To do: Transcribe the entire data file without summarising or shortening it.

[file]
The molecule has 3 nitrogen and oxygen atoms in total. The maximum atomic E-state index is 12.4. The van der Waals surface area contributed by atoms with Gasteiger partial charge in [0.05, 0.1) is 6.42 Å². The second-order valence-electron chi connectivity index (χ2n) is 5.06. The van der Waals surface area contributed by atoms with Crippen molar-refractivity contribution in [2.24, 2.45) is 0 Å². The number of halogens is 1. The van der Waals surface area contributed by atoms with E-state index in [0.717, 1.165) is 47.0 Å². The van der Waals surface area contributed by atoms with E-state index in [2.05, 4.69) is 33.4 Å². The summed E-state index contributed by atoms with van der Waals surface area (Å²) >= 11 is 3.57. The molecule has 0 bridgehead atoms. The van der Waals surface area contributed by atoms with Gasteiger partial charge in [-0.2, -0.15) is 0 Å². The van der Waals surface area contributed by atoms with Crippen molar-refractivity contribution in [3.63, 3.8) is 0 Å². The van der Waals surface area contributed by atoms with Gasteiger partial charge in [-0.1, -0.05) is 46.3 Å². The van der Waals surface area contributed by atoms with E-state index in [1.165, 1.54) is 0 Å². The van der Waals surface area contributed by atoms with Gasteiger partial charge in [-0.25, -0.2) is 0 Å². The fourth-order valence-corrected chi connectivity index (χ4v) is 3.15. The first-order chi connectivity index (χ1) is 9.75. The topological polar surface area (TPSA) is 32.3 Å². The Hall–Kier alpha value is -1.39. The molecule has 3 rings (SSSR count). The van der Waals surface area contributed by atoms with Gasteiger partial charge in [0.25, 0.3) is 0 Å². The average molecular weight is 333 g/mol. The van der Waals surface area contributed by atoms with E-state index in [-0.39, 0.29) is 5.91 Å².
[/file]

The molecule has 3 nitrogen and oxygen atoms in total. The maximum atomic E-state index is 12.4. The van der Waals surface area contributed by atoms with Gasteiger partial charge in [0.05, 0.1) is 6.42 Å². The second-order valence-electron chi connectivity index (χ2n) is 5.06. The van der Waals surface area contributed by atoms with Crippen molar-refractivity contribution in [2.24, 2.45) is 0 Å². The number of halogens is 1. The van der Waals surface area contributed by atoms with E-state index in [0.717, 1.165) is 47.0 Å². The van der Waals surface area contributed by atoms with E-state index in [2.05, 4.69) is 33.4 Å². The summed E-state index contributed by atoms with van der Waals surface area (Å²) >= 11 is 3.57. The molecule has 0 bridgehead atoms. The van der Waals surface area contributed by atoms with Gasteiger partial charge in [-0.2, -0.15) is 0 Å². The van der Waals surface area contributed by atoms with Crippen molar-refractivity contribution in [3.63, 3.8) is 0 Å². The van der Waals surface area contributed by atoms with Gasteiger partial charge in [-0.1, -0.05) is 46.3 Å². The van der Waals surface area contributed by atoms with E-state index in [1.165, 1.54) is 0 Å². The van der Waals surface area contributed by atoms with Gasteiger partial charge in [-0.25, -0.2) is 0 Å². The fourth-order valence-corrected chi connectivity index (χ4v) is 3.15. The first-order chi connectivity index (χ1) is 9.75. The topological polar surface area (TPSA) is 32.3 Å². The Hall–Kier alpha value is -1.39. The molecule has 3 rings (SSSR count). The van der Waals surface area contributed by atoms with Gasteiger partial charge in [0.25, 0.3) is 0 Å². The average molecular weight is 333 g/mol. The van der Waals surface area contributed by atoms with E-state index in [-0.39, 0.29) is 5.91 Å².